Diana Snow's grandfather was among hundreds of Newfoundlanders who lined up a century ago to fight in the First World War as part of a fervent bid to help Britain.
The former British colony and dominion raised the volunteer Newfoundland Regiment or First 500 without official government involvement, such was the zeal to enlist.
Those first soldiers heading to what most believed would be a months-long adventure in Europe left with their ankles wrapped in thin blue wool — not the traditional British khaki. It was a distinctive bit of kit for which they were known, and are still revered today, as the Blue Puttees.
"He had a tremendous pride in his country," Snow recalled of her grandfather, William Newell. "And his country at the time, of course, was Britain."
Newell was a single, 28-year-old stevedore with a good job working the docks in St. John's. But he didn't hesitate to sign up.
"When the call came looking for volunteers I can actually see him saying: 'I don't have to second-think that,'" Snow said. "He wanted to go serve his country and that's what he did."
Newell was not alone.
Kerri Button, curator of history for the First World War project at The Rooms museum and archives, said the response to a mid-August enlistment proclamation was "overwhelming."
It started when the Newfoundland Patriotic Association was formed at a community meeting in St. John's soon after war was declared.
"They were looking for 500 men and I think in the end, the number had reached 743 who tried to enlist by Sept. 2," Button said in an interview.
As in other parts of the British empire, there was a rush to be part of the war effort before it was all over. Few expected the war would drag on for years.
The enthusiasm would wane as casualties mounted and the horrors of trench combat hit home.
But in late summer of 1914 it was all about the desire to honour "King and country" along with collective outrage aimed at Britain's foes, Button said.
There are varying accounts of why those first Newfoundland soldiers wore blue puttees. One popular version is that the local Church Lads' Brigade offered the blue wraps because of a shortage of the standard olive fabric.
But Anne Chafe, director of the provincial museum division at The Rooms in St. John's, said its researchers have settled on a different story.
She said the colour was deliberately chosen and inspired by an elite brigade that fought in the Boer War more than a decade earlier.
"This was a conscious decision for the regiment to go with blue to distinguish them from others."
It wasn't long before the fighting Newfoundlanders made a name for themselves in battle. They were the only unit from North America to fight at Gallipoli starting in 1915.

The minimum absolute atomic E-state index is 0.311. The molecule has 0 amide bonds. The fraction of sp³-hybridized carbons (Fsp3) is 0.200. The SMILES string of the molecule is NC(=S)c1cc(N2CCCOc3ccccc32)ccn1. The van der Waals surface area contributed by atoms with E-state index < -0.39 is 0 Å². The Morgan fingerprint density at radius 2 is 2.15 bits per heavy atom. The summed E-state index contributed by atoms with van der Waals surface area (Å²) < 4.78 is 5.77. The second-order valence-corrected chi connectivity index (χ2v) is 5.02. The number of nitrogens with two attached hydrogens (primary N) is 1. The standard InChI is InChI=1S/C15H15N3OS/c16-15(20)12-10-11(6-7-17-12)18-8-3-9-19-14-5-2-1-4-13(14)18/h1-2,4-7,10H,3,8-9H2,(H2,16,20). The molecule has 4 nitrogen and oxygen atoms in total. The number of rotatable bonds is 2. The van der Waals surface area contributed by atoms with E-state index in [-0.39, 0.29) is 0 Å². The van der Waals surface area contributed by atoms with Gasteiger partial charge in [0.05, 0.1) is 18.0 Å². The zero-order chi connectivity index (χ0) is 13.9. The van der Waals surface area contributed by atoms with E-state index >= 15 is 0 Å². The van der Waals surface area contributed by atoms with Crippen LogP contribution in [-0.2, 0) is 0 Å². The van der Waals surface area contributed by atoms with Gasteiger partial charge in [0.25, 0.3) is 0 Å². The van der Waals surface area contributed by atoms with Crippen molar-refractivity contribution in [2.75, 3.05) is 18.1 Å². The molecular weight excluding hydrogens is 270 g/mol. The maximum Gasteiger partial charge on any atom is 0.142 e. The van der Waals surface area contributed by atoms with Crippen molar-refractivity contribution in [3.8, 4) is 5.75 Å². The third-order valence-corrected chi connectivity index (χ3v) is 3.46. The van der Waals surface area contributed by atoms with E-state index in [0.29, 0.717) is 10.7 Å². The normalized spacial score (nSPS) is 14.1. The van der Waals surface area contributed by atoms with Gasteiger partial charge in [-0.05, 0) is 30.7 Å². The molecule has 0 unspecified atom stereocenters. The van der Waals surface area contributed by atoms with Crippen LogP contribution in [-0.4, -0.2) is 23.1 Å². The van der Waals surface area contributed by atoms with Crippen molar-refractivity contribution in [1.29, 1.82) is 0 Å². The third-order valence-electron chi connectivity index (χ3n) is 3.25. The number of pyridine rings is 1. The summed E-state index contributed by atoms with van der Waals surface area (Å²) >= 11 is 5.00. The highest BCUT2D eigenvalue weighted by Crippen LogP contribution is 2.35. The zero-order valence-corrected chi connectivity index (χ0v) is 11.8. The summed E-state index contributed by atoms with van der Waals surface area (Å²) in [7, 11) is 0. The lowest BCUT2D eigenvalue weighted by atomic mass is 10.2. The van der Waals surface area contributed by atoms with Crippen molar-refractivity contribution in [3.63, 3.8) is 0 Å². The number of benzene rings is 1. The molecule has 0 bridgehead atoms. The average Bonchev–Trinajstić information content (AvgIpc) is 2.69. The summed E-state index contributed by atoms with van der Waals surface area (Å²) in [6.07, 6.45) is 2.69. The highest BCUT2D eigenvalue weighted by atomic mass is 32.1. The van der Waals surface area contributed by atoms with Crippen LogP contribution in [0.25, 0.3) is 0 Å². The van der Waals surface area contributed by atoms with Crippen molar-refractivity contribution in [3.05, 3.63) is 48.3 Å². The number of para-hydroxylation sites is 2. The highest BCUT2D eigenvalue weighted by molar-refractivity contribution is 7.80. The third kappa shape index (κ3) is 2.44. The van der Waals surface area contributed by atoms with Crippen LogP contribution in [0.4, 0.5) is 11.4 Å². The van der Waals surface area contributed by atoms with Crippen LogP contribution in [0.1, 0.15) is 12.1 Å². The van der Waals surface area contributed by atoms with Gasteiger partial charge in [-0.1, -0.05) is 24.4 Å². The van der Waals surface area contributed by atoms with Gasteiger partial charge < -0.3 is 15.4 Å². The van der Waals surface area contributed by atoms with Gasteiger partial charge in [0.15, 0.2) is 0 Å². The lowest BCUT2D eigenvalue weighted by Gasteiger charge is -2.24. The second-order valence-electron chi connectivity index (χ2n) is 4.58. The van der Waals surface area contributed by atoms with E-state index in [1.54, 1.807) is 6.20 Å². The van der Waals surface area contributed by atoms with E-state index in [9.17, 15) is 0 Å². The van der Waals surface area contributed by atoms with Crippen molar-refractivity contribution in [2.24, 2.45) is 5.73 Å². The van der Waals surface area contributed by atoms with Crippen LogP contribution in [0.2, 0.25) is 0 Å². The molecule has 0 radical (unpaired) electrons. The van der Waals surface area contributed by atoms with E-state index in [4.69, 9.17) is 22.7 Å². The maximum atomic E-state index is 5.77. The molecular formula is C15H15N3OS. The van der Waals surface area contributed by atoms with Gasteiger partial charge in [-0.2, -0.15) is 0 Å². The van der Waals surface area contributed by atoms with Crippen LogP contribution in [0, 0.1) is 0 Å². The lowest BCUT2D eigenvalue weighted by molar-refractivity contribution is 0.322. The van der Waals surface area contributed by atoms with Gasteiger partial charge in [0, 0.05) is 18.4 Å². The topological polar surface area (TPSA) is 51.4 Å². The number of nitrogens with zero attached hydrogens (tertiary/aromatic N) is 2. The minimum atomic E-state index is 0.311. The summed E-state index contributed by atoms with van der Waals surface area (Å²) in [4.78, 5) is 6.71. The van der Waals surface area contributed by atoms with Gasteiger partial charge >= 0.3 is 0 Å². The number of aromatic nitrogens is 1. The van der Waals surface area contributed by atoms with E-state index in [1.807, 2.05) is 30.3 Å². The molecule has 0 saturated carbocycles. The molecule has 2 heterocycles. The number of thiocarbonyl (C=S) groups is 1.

King George V added the prefix Royal to the regiment's title in 1917, in part for its valour in battle at Ypres and Cambrai.
But it is most renowned for the slaughter at Beaumont Hamel on July 1, 1916, when most of the regiment was killed or wounded as the Battle of the Somme opened disastrously.
"They went over the top knowing that the Germans were down below in a ravine and they were basically easy targets," Chafe said. "There were 801 men who went over the top, and 68 answered the roll call the next day."
That catastrophe is still marked each year in Newfoundland and Labrador. Every July 1 starts with memorial tributes before Canada Day celebrations begin in the afternoon.
The Rooms is honouring those sacrifices with a new exhibit of remembrance showcasing First World War artifacts and stories collected from descendants of the soldiers who fought. A unique practice gas mask, medals, notebooks, uniforms, boots, even a prosthetic leg have been donated, each with a tale passed on by the families who kept them.
Diana Snow has her own collection of military kit from the grandfather she adored.
For her, remembering is what's most important. She treasures a small New Testament that her grandfather carried with him overseas. It's inscribed from his sister, Lizzie, and dated Oct. 1, 1914, three days before the Blue Puttees sailed out of St. John's for England.
Snow often thinks of what those young soldiers went through.
"The conditions that they had to live under, the fighting that they did and the friends that they lost, the brothers they lost. We can't even imagine it," she said. "We're just living in peace, here in Newfoundland. And we're so very lucky."